Themes

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Last Updated on June 19, 2019, by eNotes Editorial. Word Count: 385

The themes of English poet William Blake's America: a Prophecy include rebellion and patriotism. Blake highlights these themes using personification.

Blake, born in England in 1757, lived to see the American Revolution and used his poetry to mythologize the much-dramatized event. The poem includes a host of Blake's mythological figures,...

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The themes of English poet William Blake's America: a Prophecy include rebellion and patriotism. Blake highlights these themes using personification.

Blake, born in England in 1757, lived to see the American Revolution and used his poetry to mythologize the much-dramatized event. The poem includes a host of Blake's mythological figures, as well as historical ones. First, the daughter of Urthona brings food to Orc. The former is a zoa (one of four incarnations of Albion, the primordial man) that represents creativity and inspiration. Orc is a fallen figure that represents the spirit of rebellion. Thus, the daughter of the embodiment of creativity is feeding rebellion. Blake uses epic symbolism to depict creativity as (literally) feeding rebellion in America.

Rebellion, personified by the figure of Orc, is described as fiery and uncontrollable. Nothing can quench rebellion's flames—not even the plague sent by Albion. Rebellion also has the power to attract; the Thirteen Angels (personifications of the Thirteen colonies) ignore the trumpet call from Albion (England), instead taking their stand in America. The angels are described as "swift as fire" with "flaming lineaments." This fiery imagery links these angels to Orc and marks them as rebellious figures. The Angel of Boston addresses the group, inspiring them to abandon their obedience to England. George Washington addresses his group of compatriots standing on the shores of the Atlantic in a similar way. Collectively, Orc, the Angel of Boston, and George Washington symbolize rebellion.

The theme of patriotism is best manifest by the individuals who stand on the shore of the Atlantic Ocean looking toward the Albion in the east (Blake's landscape is heavily mythologized, and the group is able to see the dragon prince across the ocean). Washington speaks to Benjamin Franklin, Thomas Paine, Joseph Warren, Horatio Gates, John Hancock, and Nathanael Greene. The group discusses how they are enchained by Albion (England) which is ruled by a bloody dragon prince with glowing eyes. Blake features in his poem historical figures who are hallmarks of patriotism (John Hancock was the original signatory of the Declaration of Independence, Thomas Paine was a revolutionary pamphleteer, and several of the others were accomplished soldiers).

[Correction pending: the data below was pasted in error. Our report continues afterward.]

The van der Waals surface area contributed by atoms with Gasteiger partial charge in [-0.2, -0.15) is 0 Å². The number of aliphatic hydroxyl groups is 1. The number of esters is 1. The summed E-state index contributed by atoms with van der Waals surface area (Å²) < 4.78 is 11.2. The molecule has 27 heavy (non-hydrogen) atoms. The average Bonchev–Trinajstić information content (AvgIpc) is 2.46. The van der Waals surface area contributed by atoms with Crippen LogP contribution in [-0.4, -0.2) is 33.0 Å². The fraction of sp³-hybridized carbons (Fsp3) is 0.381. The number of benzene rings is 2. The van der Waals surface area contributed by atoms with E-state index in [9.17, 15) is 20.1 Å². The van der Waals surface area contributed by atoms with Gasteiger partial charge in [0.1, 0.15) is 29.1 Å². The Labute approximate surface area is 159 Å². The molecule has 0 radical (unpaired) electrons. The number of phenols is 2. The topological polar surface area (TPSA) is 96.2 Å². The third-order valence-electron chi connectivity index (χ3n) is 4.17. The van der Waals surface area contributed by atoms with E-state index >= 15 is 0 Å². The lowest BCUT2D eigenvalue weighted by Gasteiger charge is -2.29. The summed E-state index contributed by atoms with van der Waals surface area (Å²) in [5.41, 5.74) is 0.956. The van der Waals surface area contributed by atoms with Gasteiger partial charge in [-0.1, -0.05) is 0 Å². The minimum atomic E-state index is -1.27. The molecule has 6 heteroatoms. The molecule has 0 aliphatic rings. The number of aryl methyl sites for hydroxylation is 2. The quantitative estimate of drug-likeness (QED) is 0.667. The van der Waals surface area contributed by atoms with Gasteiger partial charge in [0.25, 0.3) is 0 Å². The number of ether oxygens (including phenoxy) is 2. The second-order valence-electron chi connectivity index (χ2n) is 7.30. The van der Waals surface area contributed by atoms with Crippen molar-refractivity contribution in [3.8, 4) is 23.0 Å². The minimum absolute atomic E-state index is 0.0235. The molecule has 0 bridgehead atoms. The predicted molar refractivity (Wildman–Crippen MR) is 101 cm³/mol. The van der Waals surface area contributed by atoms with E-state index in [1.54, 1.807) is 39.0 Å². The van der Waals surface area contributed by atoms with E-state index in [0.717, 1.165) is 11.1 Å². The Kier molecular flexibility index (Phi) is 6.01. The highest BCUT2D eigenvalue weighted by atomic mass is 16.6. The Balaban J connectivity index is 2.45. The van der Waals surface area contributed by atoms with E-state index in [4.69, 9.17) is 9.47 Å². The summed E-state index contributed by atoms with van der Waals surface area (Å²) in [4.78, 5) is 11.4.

Using dramatic language and complex mythological characters, Blake portrays patriotism and the spirit of rebellion (personified by Orc) as able to break the chains binding America to England.

Themes and Meanings

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Last Updated on May 8, 2015, by eNotes Editorial. Word Count: 442

America is a poem less about the importance of overthrowing political tyranny (though that is one of its concerns) than it is about the importance of overthrowing the ways of thinking and perceiving that Blake associates with political as well as spiritual tyranny.

In many ways, Orc’s speech to the Angel of Albion in lines 59-75 is at the center of the meaning of the poem. In this section, Orc prophesies that he shall stamp the “stony law” of the commandments “to dust, and scatter religion abroad” (line 63), because they have served to shelter humanity from the “fiery joy” of living. This type of fire is only threatening to those (such as the Angel of Albion, and Urizen) who hide from it. Orc foresees a time when “Fires enwrap the globe, yet man is not consumed” (line 73), but in fact is transformed by the fire into a being who gleams like precious metals.

True to the spirit of Romantic poets such as Percy Bysshe Shelley and Lord Byron, with whom Blake is often associated, Blake uses fire as a basic metaphor for creativity. To someone who is afraid of it, it appears destructive. To someone who is not afraid of it, it is constructive. Religion has to be overthrown, according to Orc, because it prevents people from experiencing their own fires directly.

In fact, it is clear that for Orc this creative fire is the basic essence of life. Thus, when this fire is released through the destruction of religion, deserts will blossom. Those seeking “virginity,” a term Blake does not use literally but understands as an innocent enjoyment of life’s pleasures, “May find it in a harlot” (line 69). Orc’s basic principle is that “every thing that lives is holy, life delights in life” (line 71). There are no isolated holy temples; everything that lives is a holy temple.

In view of such a high principle, the destruction that Orc unleashes may seem at first glance to be contradictory, but a closer examination shows that it is not Orc but the Angel of Albion who is responsible for this destruction. Orc does not create the plagues that rack London and Bristol; he merely deflects them from attacking the colonies. The Angel of Albion and his charges pay the price for trying to destroy the creative spirit of others.

The poem is called America because it is the revolt of the American colonies, its creative spirit, that receives Orc’s attention. The revolution that the poem foresees at its end, when Orc frees himself again, is a much larger revolution, however: one that will free the human spirit throughout the world.

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